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Michelangelo Extans: Sonnet 89 and the Medici Chapel University College Dublin

Tutor: Hugh Campbell

Exstare means to stand outside.The wilful creative artist par excellence Michelangelo is an outsider, but why? What makes a Mannerist differently mannered. Is he part of something or apart from it?

Exstare means to be ecstatic.Michelangelo's work seems to have been produced by one who was beside himself with a feeling of some kind. Feeling for what?

For whom? What brings one to such a state?

This essay attempts to resolve aspects of the artist's identity with his means of expression, as poet and architect.First, the Medici Chapel is briefly read as an architectural historical object.Then, a reading of a sonnet composed coevally with the building reveals a coded expression of his sexuality.Finally, the Chapel is re-examined in terms of the poetic code to reveal an otherwise hermetic layer of meaning.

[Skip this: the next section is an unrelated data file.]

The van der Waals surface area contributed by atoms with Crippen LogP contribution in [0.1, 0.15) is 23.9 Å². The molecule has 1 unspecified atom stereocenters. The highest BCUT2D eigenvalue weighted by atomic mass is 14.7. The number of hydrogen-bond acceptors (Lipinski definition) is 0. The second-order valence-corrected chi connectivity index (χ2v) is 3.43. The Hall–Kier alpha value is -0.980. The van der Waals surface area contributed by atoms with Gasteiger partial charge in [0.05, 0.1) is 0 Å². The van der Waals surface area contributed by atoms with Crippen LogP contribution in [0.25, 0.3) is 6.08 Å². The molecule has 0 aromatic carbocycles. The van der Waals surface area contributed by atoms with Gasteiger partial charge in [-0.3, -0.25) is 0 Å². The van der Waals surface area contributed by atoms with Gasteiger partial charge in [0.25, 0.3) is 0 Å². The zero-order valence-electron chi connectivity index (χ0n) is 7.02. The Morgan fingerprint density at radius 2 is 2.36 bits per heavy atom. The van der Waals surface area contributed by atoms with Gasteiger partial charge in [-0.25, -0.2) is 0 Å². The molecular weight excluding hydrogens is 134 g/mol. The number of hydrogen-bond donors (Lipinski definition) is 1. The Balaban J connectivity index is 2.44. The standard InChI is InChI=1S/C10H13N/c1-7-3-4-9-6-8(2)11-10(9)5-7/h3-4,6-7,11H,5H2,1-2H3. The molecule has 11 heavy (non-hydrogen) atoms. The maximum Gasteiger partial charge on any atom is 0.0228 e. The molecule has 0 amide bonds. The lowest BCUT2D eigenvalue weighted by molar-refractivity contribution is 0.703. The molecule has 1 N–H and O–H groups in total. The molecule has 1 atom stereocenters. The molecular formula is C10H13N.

Michelangelo, it appears, is not himself Judges'comments Donovan deals with a historical subject - the relationship between Michelangelo's poetry and architecture - in a way which is at once engaging and provocative.Written with great economy, the dissertation is at once taut and sparse in construction and yet simultaneously personal and seductive in tone.Donovan's exegesis reveals a dimension to Michelangelo's work which hitherto has not been readily apparent, and which, by setting architecture against poetry, discloses what Donovan identifies as a 'deliberate incoherence' in Michelangelo's work: a yearning born out of sexual, architectural and literary passion.Exceptional control over language and subject matter.

'A personal voyage of discovery which I enjoyed enormously' Sarah Chaplin 'Sparse poetry with a strong emphasis on literary representations' Murray Fraser 'A subtle integration of the personal and the theoretical. A pleasure to read' Flora Samuel 'Eloquently written, insightful and poetic. Quite astonishing for an undergraduate' Kim Dovey

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